It was a hot and sunny afternoon during our first visit. We drove a motorbike to this rural, traditional area. People here live in mud houses with grass-thatched roofs. It is such a peaceful place because there is no industry being carried out nearby.

A normal day starts at 6:30 in the morning as pupils start arriving at the school. They find the teacher on duty who gives them instructions on their daily chores. They start by picking up rubbish around the compound and sweeping the classrooms. They attend a short study hall once they’re done with their chores. Normal classes break for a long lunch so that students can leave school to find their meals.

Students study English, Swahili, mathematics, social studies, and science. However, their ability to learn is greatly disrupted by the fact that there is no clean drinking water on school grounds.

The area looks a bit like a water graveyard; old, leaky plastic water storage tanks donated to the school early on are no longer useful, and outside the school gate was the remainder of an old well installed in the 80’s.

So, students have to go out into the community to find water. Their main source is a spring that was constructed by the community. It is not clean or maintained, and is severely overused.

Pupils waste a lot of time going to spring and coming back, since it is at least one kilometer each way. They are likely to suffer from waterborne diseases, and walking for a long distance each day for water is tiring.

“The pupils has suffered for so long,” said Deputy Headteacher Godwill Masakha. “Walking every day to fetch water has affected their performance so much that it has forced some parents to transfer their pupils to nearby schools.”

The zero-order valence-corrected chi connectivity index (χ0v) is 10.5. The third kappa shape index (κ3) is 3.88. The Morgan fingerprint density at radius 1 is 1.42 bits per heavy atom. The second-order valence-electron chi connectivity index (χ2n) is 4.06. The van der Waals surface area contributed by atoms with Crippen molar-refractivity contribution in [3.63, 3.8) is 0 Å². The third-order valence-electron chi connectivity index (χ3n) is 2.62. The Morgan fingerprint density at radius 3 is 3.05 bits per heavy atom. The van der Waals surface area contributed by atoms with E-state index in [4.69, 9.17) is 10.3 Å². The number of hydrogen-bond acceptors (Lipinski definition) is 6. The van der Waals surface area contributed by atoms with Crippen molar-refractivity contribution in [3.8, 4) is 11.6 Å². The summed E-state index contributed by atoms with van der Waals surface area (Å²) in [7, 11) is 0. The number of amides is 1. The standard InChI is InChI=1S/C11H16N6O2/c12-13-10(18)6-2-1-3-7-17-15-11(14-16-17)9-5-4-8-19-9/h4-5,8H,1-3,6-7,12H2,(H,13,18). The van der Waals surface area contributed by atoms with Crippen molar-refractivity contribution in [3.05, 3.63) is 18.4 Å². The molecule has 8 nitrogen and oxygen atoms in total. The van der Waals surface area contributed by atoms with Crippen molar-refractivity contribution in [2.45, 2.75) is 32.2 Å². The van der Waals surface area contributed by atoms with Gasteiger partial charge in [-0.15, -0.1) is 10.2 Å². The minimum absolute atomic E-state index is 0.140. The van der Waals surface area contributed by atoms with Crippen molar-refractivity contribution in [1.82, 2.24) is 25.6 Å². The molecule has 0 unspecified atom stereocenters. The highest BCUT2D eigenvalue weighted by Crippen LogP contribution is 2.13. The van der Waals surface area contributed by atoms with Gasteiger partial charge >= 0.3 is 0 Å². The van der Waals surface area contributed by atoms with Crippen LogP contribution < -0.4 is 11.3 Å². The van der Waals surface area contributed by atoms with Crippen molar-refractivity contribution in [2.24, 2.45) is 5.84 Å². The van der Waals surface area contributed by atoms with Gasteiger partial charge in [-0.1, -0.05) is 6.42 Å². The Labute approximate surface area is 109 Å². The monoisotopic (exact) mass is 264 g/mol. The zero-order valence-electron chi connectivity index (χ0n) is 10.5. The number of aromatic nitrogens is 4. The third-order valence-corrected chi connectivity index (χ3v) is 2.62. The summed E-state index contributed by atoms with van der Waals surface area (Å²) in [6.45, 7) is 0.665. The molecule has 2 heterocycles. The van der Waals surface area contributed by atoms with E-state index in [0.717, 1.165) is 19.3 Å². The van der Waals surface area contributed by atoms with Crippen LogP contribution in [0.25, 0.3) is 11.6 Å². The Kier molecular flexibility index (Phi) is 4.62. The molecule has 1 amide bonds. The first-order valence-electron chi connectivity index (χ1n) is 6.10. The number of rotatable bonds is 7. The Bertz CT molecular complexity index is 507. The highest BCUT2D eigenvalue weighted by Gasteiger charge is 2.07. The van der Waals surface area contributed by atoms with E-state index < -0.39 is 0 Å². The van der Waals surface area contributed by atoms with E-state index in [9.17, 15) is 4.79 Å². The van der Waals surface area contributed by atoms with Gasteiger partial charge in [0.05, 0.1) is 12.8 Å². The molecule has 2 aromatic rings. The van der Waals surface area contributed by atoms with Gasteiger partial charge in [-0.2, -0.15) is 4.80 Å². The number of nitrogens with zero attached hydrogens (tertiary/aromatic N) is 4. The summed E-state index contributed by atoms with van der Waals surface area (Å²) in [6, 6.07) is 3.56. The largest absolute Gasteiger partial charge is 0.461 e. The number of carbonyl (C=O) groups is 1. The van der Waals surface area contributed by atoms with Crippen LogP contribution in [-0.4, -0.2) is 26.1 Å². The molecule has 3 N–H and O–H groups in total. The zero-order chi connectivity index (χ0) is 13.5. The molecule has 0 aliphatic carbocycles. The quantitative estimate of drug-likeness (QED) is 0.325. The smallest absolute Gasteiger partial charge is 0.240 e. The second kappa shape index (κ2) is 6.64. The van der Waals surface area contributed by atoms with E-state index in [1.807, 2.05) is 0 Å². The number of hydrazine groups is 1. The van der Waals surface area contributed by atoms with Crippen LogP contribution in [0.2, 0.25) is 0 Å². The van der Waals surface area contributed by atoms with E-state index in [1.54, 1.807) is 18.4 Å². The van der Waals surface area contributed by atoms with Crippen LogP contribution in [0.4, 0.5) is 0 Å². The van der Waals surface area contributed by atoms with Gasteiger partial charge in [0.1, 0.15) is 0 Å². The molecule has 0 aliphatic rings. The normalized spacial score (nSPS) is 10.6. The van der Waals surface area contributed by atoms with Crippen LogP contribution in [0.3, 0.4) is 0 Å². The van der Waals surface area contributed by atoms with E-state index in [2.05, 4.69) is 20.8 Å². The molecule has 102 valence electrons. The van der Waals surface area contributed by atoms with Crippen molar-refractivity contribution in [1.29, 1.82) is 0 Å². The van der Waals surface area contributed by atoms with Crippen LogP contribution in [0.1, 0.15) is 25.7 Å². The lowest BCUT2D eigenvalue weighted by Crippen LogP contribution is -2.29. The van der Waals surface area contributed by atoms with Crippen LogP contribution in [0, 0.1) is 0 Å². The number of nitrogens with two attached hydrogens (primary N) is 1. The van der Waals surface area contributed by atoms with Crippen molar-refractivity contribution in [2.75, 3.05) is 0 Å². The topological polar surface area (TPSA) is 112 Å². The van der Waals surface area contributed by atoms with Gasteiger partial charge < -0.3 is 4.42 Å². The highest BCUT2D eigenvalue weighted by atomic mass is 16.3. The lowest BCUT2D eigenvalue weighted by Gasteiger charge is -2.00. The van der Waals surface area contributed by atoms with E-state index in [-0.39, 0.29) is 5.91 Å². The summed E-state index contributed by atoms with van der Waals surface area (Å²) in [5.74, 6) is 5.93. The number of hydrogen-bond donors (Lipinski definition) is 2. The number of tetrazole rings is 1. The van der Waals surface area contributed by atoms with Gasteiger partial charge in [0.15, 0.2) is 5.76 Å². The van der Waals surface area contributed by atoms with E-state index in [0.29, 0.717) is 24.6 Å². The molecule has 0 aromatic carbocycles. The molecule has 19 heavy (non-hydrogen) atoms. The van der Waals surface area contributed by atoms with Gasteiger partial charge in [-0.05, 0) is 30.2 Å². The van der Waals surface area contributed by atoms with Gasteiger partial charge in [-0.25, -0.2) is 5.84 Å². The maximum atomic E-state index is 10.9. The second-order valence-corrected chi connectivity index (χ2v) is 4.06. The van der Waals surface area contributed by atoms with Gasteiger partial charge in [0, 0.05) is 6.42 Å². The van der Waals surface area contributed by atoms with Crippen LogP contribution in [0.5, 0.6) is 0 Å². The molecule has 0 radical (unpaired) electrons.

What we can do:

Training

The compound is clean but the school needs to improve on sanitation in other area. They need handwashing facilities and sufficient water to clean latrines and classrooms.

Training on good hygiene habits will be held for two days. The facilitator will use PHAST (participatory hygiene and sanitation transformation), ABCD (asset-based community development), CTC (child to child), lectures, group discussions, and handouts to teach health topics and ways to promote good practices within the school. The CTC method will prepare students to lead other students into healthy habits, as well as kickstart a CTC club for the school.

After visiting with teachers and students, we determined to address personal hygiene; leadership and management; handwashing; water handling; water treatment.

Handwashing Stations

This CTC club will oversee the new facilities, such as handwashing stations, and make sure they are kept clean and in working condition. The two handwashing stations will be delivered to the school, and the club will fill them with water on a daily basis and make sure there is always a cleaning agent such as soap or ash.

VIP Latrines

“We really urge you to help us add more latrines because the number of pupils is overwhelming and the ratio of pupil to toilet no longer exists,” said staff member Godfrey Washali.

There are only five latrines for boys and eight for girls. Not having enough latrines for over 2,000 students forces students to wait in extremely long lines. Some younger students cannot manage the wait and need to look for a private place elsewhere.

Due to scarcity of water, the latrines are dirty and smelly. This has attracted flies, making the toilets uncomfortable to visit.

Two triple-door latrines will be constructed with local materials that the school will help gather. Three doors will serve the girls while the other three serve the boys. And with a new source of water on school grounds, students and staff should have enough to keep these new latrines clean.

Rainwater Catchment Tank